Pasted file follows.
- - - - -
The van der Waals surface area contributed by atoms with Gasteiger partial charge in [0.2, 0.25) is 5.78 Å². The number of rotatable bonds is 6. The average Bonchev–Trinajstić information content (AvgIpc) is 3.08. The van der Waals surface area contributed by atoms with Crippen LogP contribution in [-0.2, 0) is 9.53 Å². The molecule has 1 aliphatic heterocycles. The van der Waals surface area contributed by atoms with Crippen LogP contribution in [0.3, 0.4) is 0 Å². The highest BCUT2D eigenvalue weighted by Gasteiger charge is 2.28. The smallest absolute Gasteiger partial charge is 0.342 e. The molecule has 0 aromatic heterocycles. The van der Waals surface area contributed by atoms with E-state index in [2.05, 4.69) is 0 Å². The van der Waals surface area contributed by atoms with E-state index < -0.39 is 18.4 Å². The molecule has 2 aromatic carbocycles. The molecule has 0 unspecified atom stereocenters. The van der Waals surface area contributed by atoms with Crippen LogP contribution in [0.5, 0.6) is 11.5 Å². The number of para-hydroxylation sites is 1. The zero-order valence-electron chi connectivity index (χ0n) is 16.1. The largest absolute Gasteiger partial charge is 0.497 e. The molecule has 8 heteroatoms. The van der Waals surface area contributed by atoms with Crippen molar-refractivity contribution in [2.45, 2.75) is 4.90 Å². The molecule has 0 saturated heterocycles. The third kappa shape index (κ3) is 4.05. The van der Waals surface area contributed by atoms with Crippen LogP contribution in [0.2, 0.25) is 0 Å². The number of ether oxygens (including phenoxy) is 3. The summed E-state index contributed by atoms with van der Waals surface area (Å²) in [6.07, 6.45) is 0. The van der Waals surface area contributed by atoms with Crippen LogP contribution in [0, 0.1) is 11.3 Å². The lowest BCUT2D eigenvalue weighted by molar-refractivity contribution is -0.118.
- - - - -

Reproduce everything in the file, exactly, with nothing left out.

The van der Waals surface area contributed by atoms with Gasteiger partial charge in [0.2, 0.25) is 5.78 Å². The number of rotatable bonds is 6. The average Bonchev–Trinajstić information content (AvgIpc) is 3.08. The van der Waals surface area contributed by atoms with Crippen LogP contribution in [-0.2, 0) is 9.53 Å². The molecule has 1 aliphatic heterocycles. The van der Waals surface area contributed by atoms with Crippen LogP contribution in [0.3, 0.4) is 0 Å². The highest BCUT2D eigenvalue weighted by Gasteiger charge is 2.28. The smallest absolute Gasteiger partial charge is 0.342 e. The molecule has 0 aromatic heterocycles. The van der Waals surface area contributed by atoms with E-state index in [2.05, 4.69) is 0 Å². The van der Waals surface area contributed by atoms with E-state index < -0.39 is 18.4 Å². The molecule has 2 aromatic carbocycles. The molecule has 0 unspecified atom stereocenters. The van der Waals surface area contributed by atoms with Crippen LogP contribution in [0.5, 0.6) is 11.5 Å². The number of para-hydroxylation sites is 1. The zero-order valence-electron chi connectivity index (χ0n) is 16.1. The largest absolute Gasteiger partial charge is 0.497 e. The molecule has 8 heteroatoms. The van der Waals surface area contributed by atoms with Crippen molar-refractivity contribution in [2.45, 2.75) is 4.90 Å². The molecule has 0 saturated heterocycles. The third kappa shape index (κ3) is 4.05. The van der Waals surface area contributed by atoms with Crippen LogP contribution in [0.2, 0.25) is 0 Å². The number of ether oxygens (including phenoxy) is 3. The summed E-state index contributed by atoms with van der Waals surface area (Å²) in [6.07, 6.45) is 0. The van der Waals surface area contributed by atoms with Crippen LogP contribution in [0, 0.1) is 11.3 Å². The lowest BCUT2D eigenvalue weighted by molar-refractivity contribution is -0.118.